Dürer’s often struggle with questioning themselves and their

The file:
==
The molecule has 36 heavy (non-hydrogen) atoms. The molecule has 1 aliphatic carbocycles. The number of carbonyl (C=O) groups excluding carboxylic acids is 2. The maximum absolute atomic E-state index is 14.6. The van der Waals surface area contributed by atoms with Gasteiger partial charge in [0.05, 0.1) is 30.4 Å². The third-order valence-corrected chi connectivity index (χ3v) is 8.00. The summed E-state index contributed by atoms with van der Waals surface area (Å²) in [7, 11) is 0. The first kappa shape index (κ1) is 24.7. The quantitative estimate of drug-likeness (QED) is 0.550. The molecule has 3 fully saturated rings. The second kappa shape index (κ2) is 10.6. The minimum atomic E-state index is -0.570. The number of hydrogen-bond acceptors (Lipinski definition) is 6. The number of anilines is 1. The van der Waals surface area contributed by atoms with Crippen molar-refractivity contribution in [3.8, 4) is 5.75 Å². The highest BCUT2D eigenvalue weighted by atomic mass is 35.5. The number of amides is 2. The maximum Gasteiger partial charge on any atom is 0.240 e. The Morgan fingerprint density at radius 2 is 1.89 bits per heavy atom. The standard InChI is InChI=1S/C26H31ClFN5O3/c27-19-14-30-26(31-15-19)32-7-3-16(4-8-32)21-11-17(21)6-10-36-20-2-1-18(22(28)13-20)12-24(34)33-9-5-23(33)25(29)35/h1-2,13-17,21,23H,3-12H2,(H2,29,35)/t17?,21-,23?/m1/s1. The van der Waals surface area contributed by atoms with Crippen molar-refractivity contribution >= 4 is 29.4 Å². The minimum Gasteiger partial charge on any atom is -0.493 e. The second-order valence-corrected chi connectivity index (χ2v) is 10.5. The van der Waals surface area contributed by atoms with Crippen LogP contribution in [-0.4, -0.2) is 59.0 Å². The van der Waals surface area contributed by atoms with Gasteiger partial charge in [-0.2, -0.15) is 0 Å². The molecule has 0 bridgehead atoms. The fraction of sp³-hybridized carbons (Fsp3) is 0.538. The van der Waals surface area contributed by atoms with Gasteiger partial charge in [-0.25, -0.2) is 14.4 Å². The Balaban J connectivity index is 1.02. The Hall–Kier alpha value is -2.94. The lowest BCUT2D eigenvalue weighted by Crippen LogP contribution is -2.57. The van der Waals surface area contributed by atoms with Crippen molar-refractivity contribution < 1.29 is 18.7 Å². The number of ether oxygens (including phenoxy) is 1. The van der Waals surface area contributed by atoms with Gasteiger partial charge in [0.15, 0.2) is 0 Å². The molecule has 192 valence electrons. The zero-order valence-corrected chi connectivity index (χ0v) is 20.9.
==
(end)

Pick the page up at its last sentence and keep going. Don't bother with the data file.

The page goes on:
Dürer’s Meisterstiche: Melancolia Albrecht Dürer’s Melencolia I is brimming with symbolism: the forlorn stare of the main figure Melancholia, sand flowing through the hourglass, emaciated canine companion, and the magic square (Plate 1). Art historians have discussed the Meisterstiche for many years but the focus is generally on the set of Meisterstiche as a whole, yet one may wonder- why did Dürer create Melancholia I specifically? There are innumerable answers to this question, as we cannot question Dürer himself on the matter. However, one common belief is that contemporary concepts of mathematics and geometry fascinated Dürer. The main sources of imagery used to support this thinking are images such as the magic square and the geometric stone. Another possibility is that Dürer was of the same mind as the growing Humanist movement that was so popular during the 15th and 16th centuries. The closed book under the main figure’s hand is considered a nod to Dürer’s humanist ideals. Although Dürer’s fondness of both mathematics and Humanism may have contributed to the conception of Melencolia I, there is another simple possibility- Dürer himself suffered from depression Dürer’s own struggle with depression could have been the primary inspiration for the theme of Melancholia I. Artists so often struggle with questioning themselves and their craft, thus leading to feelings of melancholy and boredom as their art, or in this case the dog, suffers. It would have been easy if Dürer was feeling this way himself to implant these ideas in the complex symbolism of the piece.   Dürer was born in Germany on May 21, 1471. He worked under his father as a goldsmith but was far more passionate about his pursuit of painting. In 1494, soon after getting married, Dürer traveled to Italy for a “bachelor’s journey” (Hutchison 42). It was while on this sojourn of sorts that Dürer was able to experience the art of the Italian Renaissance. Because of his fortunate timing, he avoided the plague that broke out in Nuremberg and returned safely home, ready to incorporate into his art everything he learned abroad. From that point, he rapidly became the most recognized German painter-engraver of his time (Hutchison 40-42). Although Dürer’s life began well, his return from Italy marked a turning point into frustrations that would last for the rest of his life. His marriage to Agnes Dürer was quite loveless and never produced children and in 1502, Albrecht the Elder, Dürer’s father, passed away. Anton Koberger, Dürer’s godfather, who was a strong influence in his early career, also died in 1513. Soon after, Dürer’s mother died as well. These events all lead up to Dürer’s creation of Melencolia I; And could anyone blame him for possibly depicting the strong sadness he felt at his overwhelming loss?  (Hutchison 121). A sketch from 1513 later titled “The Sick Dürer” was drafted the year before Dürer’s famous engraving. This sketch is crucial to a full understanding of the finished work and its relation to Dürer’s personal life (Plate 2). Historians believe “The Sick Dürer” is a sketch he drew to illustrate pain he was experiencing to his doctor. The work depicts the artist pointing to the area of his abdomen near his spleen, liver, and gall bladder, which was then colored yellow. A notation at the top of the page reads, “Where the yellow spot is and where the finger is pointing, that is where it hurts”, thus supporting the idea that this was sketched for a physician (Grass 67) What records that were recovered show that Dürer often complained of a swollen spleen, a fact which explains his pointing finger. In order to thoroughly understand melancholy’s connection to the spleen, or that general area of the body, it is necessary to think through melancholy as related to the “humors” of the body. Although the concept of the four humors dates back to the Greeks, it was at its height of medical popularity during the Renaissance. The core of this concepts originates with the idea of the four elements: fire, water, earth and air. It was thought that these elements then corresponded to the liquid humors of the body which included: blood, yellow bile, phlegm, and black bile. From there, it was thought that these liquids or an imbalance therein, determined the feelings of the individual. These temperaments included: sanguine, choleric, phlegmatic, and melancholic.Supposedly, an imbalance in these liquids could make a person feel specific feelings, making them react to stimuli in specific ways. It gave a physicality for the abstract that is the human psyche for physicians of the 16th century. This brings much greater significance to, what could otherwise be interpreted as a personal medical sketch. Dürer himself could have been concerned about the spleen area of his body, as his emotional pain was equated to the imbalance in that specific region.  These themes of humors related to the body, or various animals representing the temperaments they created, were also used as inspiration for works such as the 1504 work “Adam and Eve”. There are many popular conceptions which go into understanding Melencolia I, starting with the figure of Melancholia